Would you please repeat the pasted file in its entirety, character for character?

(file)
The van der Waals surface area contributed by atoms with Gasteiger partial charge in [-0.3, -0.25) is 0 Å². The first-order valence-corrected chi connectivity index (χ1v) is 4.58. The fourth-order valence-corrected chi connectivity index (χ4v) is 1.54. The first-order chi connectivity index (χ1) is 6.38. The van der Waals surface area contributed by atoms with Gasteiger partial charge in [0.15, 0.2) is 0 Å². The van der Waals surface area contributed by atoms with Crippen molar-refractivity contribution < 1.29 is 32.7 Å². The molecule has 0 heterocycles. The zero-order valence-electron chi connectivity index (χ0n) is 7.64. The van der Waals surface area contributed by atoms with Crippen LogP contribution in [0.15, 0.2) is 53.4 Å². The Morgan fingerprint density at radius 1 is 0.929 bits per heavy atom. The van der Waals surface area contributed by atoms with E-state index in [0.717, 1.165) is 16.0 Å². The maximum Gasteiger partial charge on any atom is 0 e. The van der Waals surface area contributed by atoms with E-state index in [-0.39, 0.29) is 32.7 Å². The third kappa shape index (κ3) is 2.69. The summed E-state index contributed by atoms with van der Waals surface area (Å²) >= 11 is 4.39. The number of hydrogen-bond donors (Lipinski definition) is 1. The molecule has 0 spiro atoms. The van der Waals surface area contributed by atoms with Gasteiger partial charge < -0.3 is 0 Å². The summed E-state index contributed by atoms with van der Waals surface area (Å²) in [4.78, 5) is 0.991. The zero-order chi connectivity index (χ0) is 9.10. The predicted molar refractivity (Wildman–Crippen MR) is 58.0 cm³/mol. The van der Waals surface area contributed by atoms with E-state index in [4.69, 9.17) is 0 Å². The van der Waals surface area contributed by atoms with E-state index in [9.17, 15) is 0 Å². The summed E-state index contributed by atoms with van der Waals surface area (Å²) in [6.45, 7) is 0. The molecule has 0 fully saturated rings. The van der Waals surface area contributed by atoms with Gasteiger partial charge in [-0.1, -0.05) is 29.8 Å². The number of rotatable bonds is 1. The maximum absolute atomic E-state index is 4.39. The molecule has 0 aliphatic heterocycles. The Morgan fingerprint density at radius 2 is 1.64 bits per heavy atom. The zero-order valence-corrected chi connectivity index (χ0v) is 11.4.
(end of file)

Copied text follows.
The van der Waals surface area contributed by atoms with Gasteiger partial charge in [-0.3, -0.25) is 0 Å². The first-order valence-corrected chi connectivity index (χ1v) is 4.58. The fourth-order valence-corrected chi connectivity index (χ4v) is 1.54. The first-order chi connectivity index (χ1) is 6.38. The van der Waals surface area contributed by atoms with Gasteiger partial charge in [0.15, 0.2) is 0 Å². The van der Waals surface area contributed by atoms with Crippen molar-refractivity contribution < 1.29 is 32.7 Å². The molecule has 0 heterocycles. The zero-order valence-electron chi connectivity index (χ0n) is 7.64. The van der Waals surface area contributed by atoms with Crippen LogP contribution in [0.15, 0.2) is 53.4 Å². The Morgan fingerprint density at radius 1 is 0.929 bits per heavy atom. The van der Waals surface area contributed by atoms with E-state index in [0.717, 1.165) is 16.0 Å². The maximum Gasteiger partial charge on any atom is 0 e. The van der Waals surface area contributed by atoms with E-state index in [-0.39, 0.29) is 32.7 Å². The third kappa shape index (κ3) is 2.69. The summed E-state index contributed by atoms with van der Waals surface area (Å²) >= 11 is 4.39. The number of hydrogen-bond donors (Lipinski definition) is 1. The molecule has 0 spiro atoms. The van der Waals surface area contributed by atoms with Gasteiger partial charge < -0.3 is 0 Å². The summed E-state index contributed by atoms with van der Waals surface area (Å²) in [4.78, 5) is 0.991. The zero-order chi connectivity index (χ0) is 9.10. The predicted molar refractivity (Wildman–Crippen MR) is 58.0 cm³/mol. The van der Waals surface area contributed by atoms with E-state index in [4.69, 9.17) is 0 Å². The van der Waals surface area contributed by atoms with E-state index in [9.17, 15) is 0 Å². The summed E-state index contributed by atoms with van der Waals surface area (Å²) in [6.45, 7) is 0. The molecule has 0 fully saturated rings. The van der Waals surface area contributed by atoms with Gasteiger partial charge in [-0.1, -0.05) is 29.8 Å². The number of rotatable bonds is 1. The maximum absolute atomic E-state index is 4.39. The molecule has 0 aliphatic heterocycles. The Morgan fingerprint density at radius 2 is 1.64 bits per heavy atom. The zero-order valence-corrected chi connectivity index (χ0v) is 11.4.